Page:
Dems have a rousing debate. Zzzzzzzzz.
Remember the summer of 2007, when the candidates had 90 seconds or less to answer a question and everyone wanted to hear more? Those were the days. The Reasonable Reporter tuned in late to the Philadelphia debate, and didn’t hear the ground rules. Apparently Clinton and Obama were instructed to drone on until snores from the audience reached their ears, or until the opponent had a birthday, whichever happened first.
Clinton provided the most memorable moment, suggesting that the GOP should simply apologize for the last seven years and withdraw from the general election. None of the punditry has dissected that remark, but then again, the pundits had dozed off by the time she said it.
Just when you thought there were no new ways to show contempt for a reporter… Along comes the BlackBerry.
The Reasonable Reporter has been kicked out of offices, stood up for appointments, and chastised for stories that didn’t comport with the world view of the subject. Once, a bureaucrat who spotted the press badge blurted out, “I hate reporters,” before any conservation had begun. One copes, and one tries to remain gracious.
Technology, though, provides ever-expanding opportunities for rude behavior. Last week a young spokesperson – with a hot microphone in her face and the reporter’s question half-spoken — grabbed her BlackBerry and tapped out a rather lengthy response to an incoming message. Her eyes glazed and she uttered a disengaged “uh-huh” to (sort of) acknowledge that the reporter was still speaking to her, (haltingly at this point, stunned by her rudeness, and wondering whether it was a signal of dismissal).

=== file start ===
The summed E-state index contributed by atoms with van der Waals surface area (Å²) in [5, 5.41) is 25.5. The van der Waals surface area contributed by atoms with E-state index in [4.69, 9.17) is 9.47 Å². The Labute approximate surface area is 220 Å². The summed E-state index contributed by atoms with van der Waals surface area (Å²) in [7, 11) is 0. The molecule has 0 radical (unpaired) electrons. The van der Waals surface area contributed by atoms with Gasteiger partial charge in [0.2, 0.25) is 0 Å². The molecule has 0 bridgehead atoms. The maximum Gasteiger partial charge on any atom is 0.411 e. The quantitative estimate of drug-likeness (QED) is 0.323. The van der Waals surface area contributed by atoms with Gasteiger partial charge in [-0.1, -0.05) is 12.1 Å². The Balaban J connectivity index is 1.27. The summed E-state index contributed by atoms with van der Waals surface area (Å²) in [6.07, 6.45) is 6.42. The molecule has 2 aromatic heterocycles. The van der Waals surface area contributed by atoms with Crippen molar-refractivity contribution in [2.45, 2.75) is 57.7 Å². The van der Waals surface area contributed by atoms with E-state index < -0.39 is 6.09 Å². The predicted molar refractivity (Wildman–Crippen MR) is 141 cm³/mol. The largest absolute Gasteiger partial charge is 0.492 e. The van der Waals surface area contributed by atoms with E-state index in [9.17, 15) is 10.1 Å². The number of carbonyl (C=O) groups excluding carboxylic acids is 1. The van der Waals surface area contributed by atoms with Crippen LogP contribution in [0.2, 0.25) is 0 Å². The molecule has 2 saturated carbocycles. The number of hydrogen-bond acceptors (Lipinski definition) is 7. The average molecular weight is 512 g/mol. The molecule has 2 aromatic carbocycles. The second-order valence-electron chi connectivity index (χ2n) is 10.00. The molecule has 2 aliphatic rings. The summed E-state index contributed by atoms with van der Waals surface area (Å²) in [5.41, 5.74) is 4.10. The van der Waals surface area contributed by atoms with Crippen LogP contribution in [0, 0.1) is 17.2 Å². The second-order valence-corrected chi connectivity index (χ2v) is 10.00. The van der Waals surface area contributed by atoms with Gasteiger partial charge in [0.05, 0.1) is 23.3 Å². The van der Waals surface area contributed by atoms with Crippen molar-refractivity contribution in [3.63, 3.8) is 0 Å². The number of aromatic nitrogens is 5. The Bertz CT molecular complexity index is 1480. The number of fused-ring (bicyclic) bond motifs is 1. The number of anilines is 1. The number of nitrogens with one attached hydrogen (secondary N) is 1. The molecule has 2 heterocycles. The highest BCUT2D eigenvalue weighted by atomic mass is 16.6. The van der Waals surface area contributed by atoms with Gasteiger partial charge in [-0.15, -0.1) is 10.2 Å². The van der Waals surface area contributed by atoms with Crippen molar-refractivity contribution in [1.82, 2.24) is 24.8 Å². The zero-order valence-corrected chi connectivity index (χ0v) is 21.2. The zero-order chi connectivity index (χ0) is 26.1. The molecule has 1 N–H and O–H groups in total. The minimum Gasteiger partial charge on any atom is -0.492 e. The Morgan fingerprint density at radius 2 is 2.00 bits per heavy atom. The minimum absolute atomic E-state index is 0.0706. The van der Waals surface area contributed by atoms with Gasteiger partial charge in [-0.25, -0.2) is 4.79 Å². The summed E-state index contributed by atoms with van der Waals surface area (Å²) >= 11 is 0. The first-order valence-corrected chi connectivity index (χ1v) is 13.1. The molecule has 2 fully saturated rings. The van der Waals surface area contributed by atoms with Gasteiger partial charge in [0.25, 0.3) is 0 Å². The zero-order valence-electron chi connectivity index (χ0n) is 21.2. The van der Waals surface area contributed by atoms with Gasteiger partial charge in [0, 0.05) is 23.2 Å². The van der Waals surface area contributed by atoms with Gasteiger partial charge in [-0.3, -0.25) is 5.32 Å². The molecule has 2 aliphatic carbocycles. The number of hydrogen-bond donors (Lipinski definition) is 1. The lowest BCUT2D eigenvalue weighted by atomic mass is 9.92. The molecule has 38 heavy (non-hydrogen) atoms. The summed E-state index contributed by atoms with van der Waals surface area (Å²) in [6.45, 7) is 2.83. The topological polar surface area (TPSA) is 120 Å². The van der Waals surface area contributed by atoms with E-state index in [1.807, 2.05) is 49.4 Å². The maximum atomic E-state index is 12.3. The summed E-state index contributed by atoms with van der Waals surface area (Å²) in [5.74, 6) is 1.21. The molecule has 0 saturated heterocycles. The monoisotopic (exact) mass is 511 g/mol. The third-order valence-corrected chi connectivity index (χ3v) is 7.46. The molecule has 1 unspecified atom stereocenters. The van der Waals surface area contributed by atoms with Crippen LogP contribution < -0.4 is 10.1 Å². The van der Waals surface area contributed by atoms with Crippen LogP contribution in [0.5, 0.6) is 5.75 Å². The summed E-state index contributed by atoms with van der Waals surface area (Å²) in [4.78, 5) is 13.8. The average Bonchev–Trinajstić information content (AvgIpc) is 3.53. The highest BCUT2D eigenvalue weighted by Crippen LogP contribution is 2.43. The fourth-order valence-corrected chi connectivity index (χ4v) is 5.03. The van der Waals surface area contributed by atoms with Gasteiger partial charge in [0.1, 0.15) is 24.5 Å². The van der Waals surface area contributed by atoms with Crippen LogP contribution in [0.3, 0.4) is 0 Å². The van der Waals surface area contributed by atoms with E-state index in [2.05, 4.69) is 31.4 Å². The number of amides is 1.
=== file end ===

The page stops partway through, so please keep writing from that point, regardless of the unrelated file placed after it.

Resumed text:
The BlackBerry’s purpose is to facilitate instant communication. So far as we know, such communication is not disrupted by a polite word to any persons who might be conducting actual face-to-face communication with the user. Something on the order of “Excuse me, I have to answer this right away. One moment, please.”
By the old-fashioned standards of the last century, a mere nine years ago, communication deferred by two minutes or so is still fairly instantaneous. The young spokesperson might have waited until the reporter, who was part of a group summoned by the young spokesperson for a briefing, had departed. But there was something apparently more pressing than the questions of the reporter who had responded to the young spokesperson’s invitation.
Technology has evolved so fast since the young spokesperson’s generation left home, that the Mommies and Daddies – even if it had occurred to them — didn’t have a chance to incorporate BlackBerry etiquette into their training about such things as table manners and thank you notes. So maybe it’s now the job of the bosses. This must-respond-now behavior is not confined to conversations with reporters. It’s widespread, it’s most prevalent among younger users, who seem oblivious to its alienating effect, and it’s rude. Someone needs to point out that the connection with the human beings in the room is not, and should not be secondary to the wireless connection.Explore posts in the same categories: Uncategorized